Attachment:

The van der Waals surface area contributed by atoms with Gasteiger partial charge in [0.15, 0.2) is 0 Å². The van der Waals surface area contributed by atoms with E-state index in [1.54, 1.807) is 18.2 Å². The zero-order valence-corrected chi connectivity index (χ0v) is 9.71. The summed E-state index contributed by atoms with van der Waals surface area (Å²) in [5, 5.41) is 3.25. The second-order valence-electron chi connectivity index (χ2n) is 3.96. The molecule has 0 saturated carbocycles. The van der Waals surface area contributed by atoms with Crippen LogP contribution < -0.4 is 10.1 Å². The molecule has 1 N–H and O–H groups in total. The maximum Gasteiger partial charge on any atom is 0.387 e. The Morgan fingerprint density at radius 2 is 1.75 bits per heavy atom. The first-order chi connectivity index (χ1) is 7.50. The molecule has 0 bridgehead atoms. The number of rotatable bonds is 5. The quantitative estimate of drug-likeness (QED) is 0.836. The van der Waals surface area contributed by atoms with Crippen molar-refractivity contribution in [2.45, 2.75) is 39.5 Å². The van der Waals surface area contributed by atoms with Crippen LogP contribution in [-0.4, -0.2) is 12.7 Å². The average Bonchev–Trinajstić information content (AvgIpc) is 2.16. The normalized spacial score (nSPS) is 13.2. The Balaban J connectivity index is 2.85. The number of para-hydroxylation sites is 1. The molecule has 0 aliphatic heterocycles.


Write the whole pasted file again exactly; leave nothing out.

The van der Waals surface area contributed by atoms with Gasteiger partial charge in [0.15, 0.2) is 0 Å². The van der Waals surface area contributed by atoms with E-state index in [1.54, 1.807) is 18.2 Å². The zero-order valence-corrected chi connectivity index (χ0v) is 9.71. The summed E-state index contributed by atoms with van der Waals surface area (Å²) in [5, 5.41) is 3.25. The second-order valence-electron chi connectivity index (χ2n) is 3.96. The molecule has 0 saturated carbocycles. The van der Waals surface area contributed by atoms with Crippen LogP contribution < -0.4 is 10.1 Å². The molecule has 1 N–H and O–H groups in total. The maximum Gasteiger partial charge on any atom is 0.387 e. The Morgan fingerprint density at radius 2 is 1.75 bits per heavy atom. The first-order chi connectivity index (χ1) is 7.50. The molecule has 0 bridgehead atoms. The number of rotatable bonds is 5. The quantitative estimate of drug-likeness (QED) is 0.836. The van der Waals surface area contributed by atoms with Crippen molar-refractivity contribution in [2.45, 2.75) is 39.5 Å². The van der Waals surface area contributed by atoms with Crippen LogP contribution in [-0.4, -0.2) is 12.7 Å². The average Bonchev–Trinajstić information content (AvgIpc) is 2.16. The normalized spacial score (nSPS) is 13.2. The Balaban J connectivity index is 2.85. The number of para-hydroxylation sites is 1. The molecule has 0 aliphatic heterocycles.